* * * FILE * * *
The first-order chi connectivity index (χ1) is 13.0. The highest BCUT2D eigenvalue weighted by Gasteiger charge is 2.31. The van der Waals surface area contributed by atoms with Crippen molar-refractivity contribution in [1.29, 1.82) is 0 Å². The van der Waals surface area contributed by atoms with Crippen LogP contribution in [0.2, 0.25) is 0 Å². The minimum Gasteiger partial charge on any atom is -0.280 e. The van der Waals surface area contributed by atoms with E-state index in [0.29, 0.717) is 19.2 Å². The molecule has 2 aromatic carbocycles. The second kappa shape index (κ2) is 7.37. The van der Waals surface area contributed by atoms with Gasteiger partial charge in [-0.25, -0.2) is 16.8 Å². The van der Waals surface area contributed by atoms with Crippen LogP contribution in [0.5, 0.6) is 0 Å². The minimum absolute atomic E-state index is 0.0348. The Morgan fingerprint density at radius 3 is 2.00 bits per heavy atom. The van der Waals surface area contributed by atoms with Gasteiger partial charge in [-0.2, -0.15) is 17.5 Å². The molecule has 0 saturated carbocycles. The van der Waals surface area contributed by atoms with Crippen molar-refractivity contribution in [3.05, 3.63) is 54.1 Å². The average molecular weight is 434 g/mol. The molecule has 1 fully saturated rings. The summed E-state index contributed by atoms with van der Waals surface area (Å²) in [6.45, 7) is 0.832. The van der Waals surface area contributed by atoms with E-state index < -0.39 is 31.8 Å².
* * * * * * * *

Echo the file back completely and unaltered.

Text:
The first-order chi connectivity index (χ1) is 13.0. The highest BCUT2D eigenvalue weighted by Gasteiger charge is 2.31. The van der Waals surface area contributed by atoms with Crippen molar-refractivity contribution in [1.29, 1.82) is 0 Å². The van der Waals surface area contributed by atoms with Crippen LogP contribution in [0.2, 0.25) is 0 Å². The minimum Gasteiger partial charge on any atom is -0.280 e. The van der Waals surface area contributed by atoms with E-state index in [0.29, 0.717) is 19.2 Å². The molecule has 2 aromatic carbocycles. The second kappa shape index (κ2) is 7.37. The van der Waals surface area contributed by atoms with Gasteiger partial charge in [-0.25, -0.2) is 16.8 Å². The van der Waals surface area contributed by atoms with Crippen LogP contribution in [0.5, 0.6) is 0 Å². The minimum absolute atomic E-state index is 0.0348. The Morgan fingerprint density at radius 3 is 2.00 bits per heavy atom. The van der Waals surface area contributed by atoms with Gasteiger partial charge in [-0.2, -0.15) is 17.5 Å². The molecule has 0 saturated carbocycles. The van der Waals surface area contributed by atoms with Crippen molar-refractivity contribution in [3.05, 3.63) is 54.1 Å². The average molecular weight is 434 g/mol. The molecule has 1 fully saturated rings. The summed E-state index contributed by atoms with van der Waals surface area (Å²) in [6.45, 7) is 0.832. The van der Waals surface area contributed by atoms with E-state index < -0.39 is 31.8 Å².